Markus took the sleeping child from his wife’s shaking grasp and cradled the tiny body in his arms. “Mordred, son of Markus. Sounds dangerous.” He smiled predatorily—the fangs didn’t give him much of a choice—but any who knew him would recognise the look of pride on his face. Looking at Aliade, he added worriedly, “Are you alright?”
“Yes, yes. Just a little tired. I’ll be fine tomorrow. More importantly, I can’t sense the Princess anymore. Did she leave?”
At her words, Markus’ face darkened—and not only because of the matter of their missing Lady. “Yes, but Edelwferia and the mutt went after Her. Vidal’ten too, probably, though even I can’t locate him when he shifts to the elemental plane,” he answered dutifully. “But please don't change the subject.”
“Tsk.” She pouted. “And I thought your revered master would be a good bait.” She did not bother denying the accusation.
“She’s your Master too,” Markus retorted. Aliade rolled her eyes. “But if She doesn’t want me to look for Her, I won’t. So you’re my only concern right now. You, and my son.” He didn’t mention Lander. He and his brother were practically a single entity by now.
“Markus... If I were to find you a fault, I’d say you are too loyal. There’s more to serving someone than being their yes-man.”
“I trust the Princess knows what’s right.”
“And that’s where you failed her.” For the first time, Aliade’s tone was harsh.
Markus felt panic grip his heart. Not because of what she said, but because of how she said it and why she had done so. She knew this was a sore point for him and, even if they had argued about his behaviour numerous times, she had never been this blunt. If she felt the need to push her point across, even if it meant hurting him, then she probably thought like she wouldn’t have another opportunity to try and convince him.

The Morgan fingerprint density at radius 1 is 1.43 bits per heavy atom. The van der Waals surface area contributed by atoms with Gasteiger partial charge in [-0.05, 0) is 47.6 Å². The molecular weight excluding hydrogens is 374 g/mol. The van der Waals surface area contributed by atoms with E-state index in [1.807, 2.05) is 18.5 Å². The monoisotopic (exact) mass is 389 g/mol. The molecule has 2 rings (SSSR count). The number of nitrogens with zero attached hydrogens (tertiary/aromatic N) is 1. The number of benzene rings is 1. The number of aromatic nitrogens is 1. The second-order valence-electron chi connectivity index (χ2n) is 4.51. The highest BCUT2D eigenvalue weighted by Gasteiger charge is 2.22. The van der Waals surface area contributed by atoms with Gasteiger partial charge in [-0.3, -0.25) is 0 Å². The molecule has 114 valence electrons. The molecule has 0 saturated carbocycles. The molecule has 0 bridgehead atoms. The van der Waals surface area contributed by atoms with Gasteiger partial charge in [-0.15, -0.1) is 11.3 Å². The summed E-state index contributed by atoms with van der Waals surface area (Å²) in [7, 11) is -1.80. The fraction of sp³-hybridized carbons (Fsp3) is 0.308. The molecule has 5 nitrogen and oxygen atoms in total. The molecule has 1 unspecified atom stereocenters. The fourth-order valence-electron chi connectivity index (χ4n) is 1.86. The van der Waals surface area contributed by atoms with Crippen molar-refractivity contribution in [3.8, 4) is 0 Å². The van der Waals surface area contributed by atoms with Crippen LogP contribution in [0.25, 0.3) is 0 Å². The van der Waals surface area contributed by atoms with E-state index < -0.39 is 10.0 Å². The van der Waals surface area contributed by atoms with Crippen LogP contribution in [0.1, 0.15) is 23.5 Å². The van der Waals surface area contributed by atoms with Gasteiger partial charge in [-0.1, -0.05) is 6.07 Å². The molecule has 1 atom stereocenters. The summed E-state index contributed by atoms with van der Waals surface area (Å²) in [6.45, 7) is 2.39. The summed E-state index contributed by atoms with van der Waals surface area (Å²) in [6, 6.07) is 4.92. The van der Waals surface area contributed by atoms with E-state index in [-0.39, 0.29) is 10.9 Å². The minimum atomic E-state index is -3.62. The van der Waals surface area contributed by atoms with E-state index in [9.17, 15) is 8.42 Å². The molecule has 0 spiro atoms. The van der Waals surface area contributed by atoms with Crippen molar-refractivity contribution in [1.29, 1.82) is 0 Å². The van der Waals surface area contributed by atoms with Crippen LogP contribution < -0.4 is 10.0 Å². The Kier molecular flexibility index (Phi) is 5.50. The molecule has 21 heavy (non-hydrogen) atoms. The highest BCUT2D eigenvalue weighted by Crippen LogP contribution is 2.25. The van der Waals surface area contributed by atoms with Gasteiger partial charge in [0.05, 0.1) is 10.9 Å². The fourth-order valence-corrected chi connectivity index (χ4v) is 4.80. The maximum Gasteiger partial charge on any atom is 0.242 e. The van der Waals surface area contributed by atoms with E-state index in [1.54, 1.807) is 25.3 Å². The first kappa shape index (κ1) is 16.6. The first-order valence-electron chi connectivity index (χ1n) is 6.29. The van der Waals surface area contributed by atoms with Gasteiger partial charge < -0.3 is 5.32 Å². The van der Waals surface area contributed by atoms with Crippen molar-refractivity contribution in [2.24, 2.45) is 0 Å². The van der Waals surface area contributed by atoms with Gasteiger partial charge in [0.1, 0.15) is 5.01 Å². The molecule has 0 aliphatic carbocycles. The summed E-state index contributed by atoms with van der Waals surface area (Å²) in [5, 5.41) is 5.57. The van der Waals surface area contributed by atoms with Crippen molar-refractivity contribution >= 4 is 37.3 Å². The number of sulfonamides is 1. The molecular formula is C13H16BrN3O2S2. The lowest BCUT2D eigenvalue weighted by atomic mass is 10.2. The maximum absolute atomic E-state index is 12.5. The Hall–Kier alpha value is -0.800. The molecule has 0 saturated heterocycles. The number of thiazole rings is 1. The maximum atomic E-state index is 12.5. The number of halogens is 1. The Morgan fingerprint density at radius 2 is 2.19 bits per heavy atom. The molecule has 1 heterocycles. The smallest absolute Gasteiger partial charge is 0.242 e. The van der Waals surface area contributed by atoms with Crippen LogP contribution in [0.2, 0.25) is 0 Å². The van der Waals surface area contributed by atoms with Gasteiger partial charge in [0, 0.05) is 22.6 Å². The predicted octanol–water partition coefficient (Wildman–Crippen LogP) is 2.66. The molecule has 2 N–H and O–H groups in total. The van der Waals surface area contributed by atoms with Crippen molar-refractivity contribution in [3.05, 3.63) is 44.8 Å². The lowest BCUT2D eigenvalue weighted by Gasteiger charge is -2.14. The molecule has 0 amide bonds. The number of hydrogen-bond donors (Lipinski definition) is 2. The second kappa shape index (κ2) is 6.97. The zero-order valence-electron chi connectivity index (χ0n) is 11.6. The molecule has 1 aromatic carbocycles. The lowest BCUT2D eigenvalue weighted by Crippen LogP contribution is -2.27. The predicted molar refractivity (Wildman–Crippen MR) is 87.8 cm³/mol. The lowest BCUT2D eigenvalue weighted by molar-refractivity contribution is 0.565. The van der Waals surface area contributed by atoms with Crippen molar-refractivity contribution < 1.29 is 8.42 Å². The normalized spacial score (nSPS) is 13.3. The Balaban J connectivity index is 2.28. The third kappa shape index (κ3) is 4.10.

Aliade saw the emotions twist his face as he reached the logical conclusion. She sighed. “Markus…”
“You’re dying.” There was no reproach in his voice, no accusation, just sadness.
He extended his consciousness outwards and reached out for hers. For the first time in decades, he found her defences frail, barely existent. He had no trouble slipping through. He then let his mind follow the immaterial link between her body and the phylactery containing her soul. To his horror, he discovered her essence weakened and still weakening, like a dying candle burning what little wick it had left.
Because her soul resided in a separate plane, an interstice between this world and the ether of the afterlife, he usually couldn’t feel it even with the powers of the Bloodsoul Mage. Therefore, she had managed to hide her state until now.
“I saw them carrying your White Lich Guards out. I thought maybe the pain of childbirth had made you lose grip on their souls. But I should have known that you were way too good for such a mistake.”
“That’s me,” she said weakly, her tone thick with self-mockery. “The genius girl who revived her neighbours’ cat in her sleep at the age of five and caused the whole village to freak out.”
She knew from his severe and hurt expression he wasn’t referring to the creepily cute anecdote. She closed her eyes and answered in a sombre tone. “Even the Master of Death isn’t a god, Markus. For the one who is dead to hope to create life without paying the price can only be called foolishness.” She reopened her eyes, staring intently into her husband's. "Our child wouldn't have lived Markus. Growing up in the womb of a body devoid of a soul, he would have been an empty vessel at best. Something that shouldn’t exist. I did what I had to do.”
“You filled him with your own life force.”
“Like a good mother is supposed to.” Her heavy lids were closing again. “Please don’t hate your son. If someone is to blame, it would be me and my own selfishness.”
“I would never hate our son. Nor you. You are the greatest person I know. How could I hate you?”